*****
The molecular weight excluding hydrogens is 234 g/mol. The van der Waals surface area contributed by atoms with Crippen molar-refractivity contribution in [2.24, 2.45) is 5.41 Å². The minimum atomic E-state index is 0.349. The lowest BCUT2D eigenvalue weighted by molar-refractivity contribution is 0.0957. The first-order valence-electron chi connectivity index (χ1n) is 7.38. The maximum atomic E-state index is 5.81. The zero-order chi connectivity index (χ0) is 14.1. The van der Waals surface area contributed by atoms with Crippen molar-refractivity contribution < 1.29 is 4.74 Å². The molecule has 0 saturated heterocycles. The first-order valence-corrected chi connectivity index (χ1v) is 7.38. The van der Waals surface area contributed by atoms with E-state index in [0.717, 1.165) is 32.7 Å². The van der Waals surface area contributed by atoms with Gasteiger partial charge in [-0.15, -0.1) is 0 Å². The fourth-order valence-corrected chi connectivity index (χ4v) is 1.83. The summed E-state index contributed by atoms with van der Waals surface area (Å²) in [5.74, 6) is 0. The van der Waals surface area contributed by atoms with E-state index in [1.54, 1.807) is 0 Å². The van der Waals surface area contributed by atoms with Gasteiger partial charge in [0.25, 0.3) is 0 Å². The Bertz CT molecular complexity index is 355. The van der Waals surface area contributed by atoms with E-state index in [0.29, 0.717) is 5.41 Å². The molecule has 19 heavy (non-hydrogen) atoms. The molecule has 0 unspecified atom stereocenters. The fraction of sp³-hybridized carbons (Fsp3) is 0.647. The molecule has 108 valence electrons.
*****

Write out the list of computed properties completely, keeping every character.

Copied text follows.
The molecular weight excluding hydrogens is 234 g/mol. The van der Waals surface area contributed by atoms with Crippen molar-refractivity contribution in [2.24, 2.45) is 5.41 Å². The minimum atomic E-state index is 0.349. The lowest BCUT2D eigenvalue weighted by molar-refractivity contribution is 0.0957. The first-order valence-electron chi connectivity index (χ1n) is 7.38. The maximum atomic E-state index is 5.81. The zero-order chi connectivity index (χ0) is 14.1. The van der Waals surface area contributed by atoms with Crippen molar-refractivity contribution < 1.29 is 4.74 Å². The molecule has 0 saturated heterocycles. The first-order valence-corrected chi connectivity index (χ1v) is 7.38. The van der Waals surface area contributed by atoms with E-state index in [0.717, 1.165) is 32.7 Å². The van der Waals surface area contributed by atoms with Gasteiger partial charge in [-0.15, -0.1) is 0 Å². The fourth-order valence-corrected chi connectivity index (χ4v) is 1.83. The summed E-state index contributed by atoms with van der Waals surface area (Å²) in [5.74, 6) is 0. The van der Waals surface area contributed by atoms with E-state index in [1.54, 1.807) is 0 Å². The van der Waals surface area contributed by atoms with Gasteiger partial charge in [0.25, 0.3) is 0 Å². The Bertz CT molecular complexity index is 355. The van der Waals surface area contributed by atoms with E-state index in [0.29, 0.717) is 5.41 Å². The molecule has 19 heavy (non-hydrogen) atoms. The molecule has 0 unspecified atom stereocenters. The fraction of sp³-hybridized carbons (Fsp3) is 0.647. The molecule has 108 valence electrons.